Campus & Community

Scholars in Medicine eases burdens of junior faculty

4 min read

HMS fellowships ease the time vs. money, career vs. family crunch

Laurence Rahme with daughter
During the 50th Anniversary Program for Scholars in Medicine, Laurence Rahme, Claflin Distinguished Scholar award winner, celebrates with her daughter Giovi. (Staff photo Kris Snibbe/Harvard News Office)

Time and money. Few professions offer such a scarcity of both as the early careers of academics and researchers.

Except perhaps parenthood.

To assist promising scholars caught in the time-money-career-family web – a disproportionately female group – Harvard Medical School (HMS), along with its affiliated institutions and other generous donors, granted 56 Scholars in Medicine fellowships of at least $25,000 at a ceremony last month (Sept. 23). Established in 1995 to mark the 50th anniversary of admission of women to HMS, the Scholars in Medicine Program aims to increase the representation of women in the higher ranks of the Faculty of Medicine by providing assistance aimed at staunching the outflow of women from academic medicine when they begin to have families.

While a fellowship cannot raise a child, HMS found that it can provide a much-needed financial cushion that might launch a research project or prevent a promising junior faculty member – male or female – from abandoning the lab altogether in favor of more lucrative clinical duties, says Eleanor G. Shore, dean for faculty affairs at HMS. Honoring the commitment of Shore, who is retiring in December, the award will be renamed the Eleanor and Miles Shore Scholars in Medicine Program at Harvard Medical School, HMS Dean Joseph B. Martin announced at the ceremony.

For Massachusetts General Hospital researcher and HMS assistant professor of surgery Laurence Rahme, the Claflin Distinguished Scholar Award may help build a better antibiotic. Rahme’s work seeks to identify new ways of restricting infection by exploring new types of antibiotics that would block the ability of bacteria to be infectious, rather than simply stopping it from growing.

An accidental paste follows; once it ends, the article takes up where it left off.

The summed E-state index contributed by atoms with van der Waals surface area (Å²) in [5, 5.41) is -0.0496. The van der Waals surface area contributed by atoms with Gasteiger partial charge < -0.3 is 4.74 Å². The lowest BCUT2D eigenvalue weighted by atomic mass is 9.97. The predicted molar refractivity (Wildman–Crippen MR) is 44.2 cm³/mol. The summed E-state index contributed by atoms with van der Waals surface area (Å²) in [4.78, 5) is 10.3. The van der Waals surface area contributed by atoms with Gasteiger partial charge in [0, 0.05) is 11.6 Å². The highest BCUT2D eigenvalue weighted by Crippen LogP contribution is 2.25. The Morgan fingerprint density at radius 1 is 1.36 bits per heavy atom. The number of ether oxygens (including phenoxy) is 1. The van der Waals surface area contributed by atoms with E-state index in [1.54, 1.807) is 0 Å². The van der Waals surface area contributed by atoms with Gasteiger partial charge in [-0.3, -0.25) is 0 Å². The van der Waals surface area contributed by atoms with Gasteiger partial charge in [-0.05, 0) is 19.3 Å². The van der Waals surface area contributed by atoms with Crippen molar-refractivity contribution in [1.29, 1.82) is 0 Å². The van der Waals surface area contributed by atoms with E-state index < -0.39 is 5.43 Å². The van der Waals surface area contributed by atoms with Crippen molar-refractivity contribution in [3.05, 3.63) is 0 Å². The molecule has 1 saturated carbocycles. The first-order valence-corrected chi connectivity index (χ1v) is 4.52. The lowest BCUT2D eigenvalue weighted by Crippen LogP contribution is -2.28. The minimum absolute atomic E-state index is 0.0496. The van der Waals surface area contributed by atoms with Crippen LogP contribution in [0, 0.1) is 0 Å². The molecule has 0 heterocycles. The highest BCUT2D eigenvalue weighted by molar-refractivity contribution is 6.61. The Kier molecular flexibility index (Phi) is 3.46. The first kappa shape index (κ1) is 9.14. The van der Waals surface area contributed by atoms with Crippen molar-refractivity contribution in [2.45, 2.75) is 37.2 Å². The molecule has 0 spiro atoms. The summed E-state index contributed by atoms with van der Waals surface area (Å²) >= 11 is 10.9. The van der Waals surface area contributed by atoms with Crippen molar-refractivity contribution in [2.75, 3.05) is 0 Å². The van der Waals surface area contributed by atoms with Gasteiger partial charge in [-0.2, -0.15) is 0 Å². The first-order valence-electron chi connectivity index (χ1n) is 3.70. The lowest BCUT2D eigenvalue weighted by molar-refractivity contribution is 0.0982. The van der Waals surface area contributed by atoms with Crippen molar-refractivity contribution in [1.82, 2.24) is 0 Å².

“We’re going to limit the development of resistances,” she says, noting the growing threat to public health posed by increasing bacterial resistance to current antibiotics.

As the mother of 2-year-old Giovi, Rahme finds that scaring up funding – never an easy proposition – is evermore challenging. “I used to work until 9 p.m. Now I go home every day at 6 to spend time with my daughter,” she says. She’ll use this award to fund a postdoctoral student who will help keep her study moving forward.

“This is going to give me breathing time for this particular person,” she says. “I had to interrupt the project unless I got this funding.”

When HMS instructor in psychiatry Gail Musen started a family, she also launched an almost new career. A researcher at Joslin Diabetes Center looking at the effects of diabetes on cognitive functioning, Musen, a cognitive psychiatrist, moved to Boston from a professorship at Barnard College to be with her husband, also an academic. After adopting a daughter, now four and a half, and taking a few years off, she was relieved to find challenging research work.

But while her psychiatry credentials were strong, Musen had almost no experience in diabetes work when she came to Joslin to work on a larger study on the effects of diabetes on the brain. She’ll use her Joslin Diabetes Center Fellowship to conduct a study that she hopes to publish under her own name – key to establishing her reputation in the field of diabetes research and, in turn, to getting more funding.

“This will give me time to run my own study that I’m principal investigator on,” she says. “It helps establish your name.”

Like many busy professionals, Musen’s family responsibilities squeeze her from both sides: Not only does she care for her daughter, her elderly parents require increasing attention from her, as well. Shuttling them to doctors’ appointments is vital work, she says, but it also means time away from the lab.

“You can’t forget your family, but it doesn’t do much for your career,” she acknowledges. “It’s important to have a program that recognizes that you can’t be here working all night when you have to go home and feed your child.”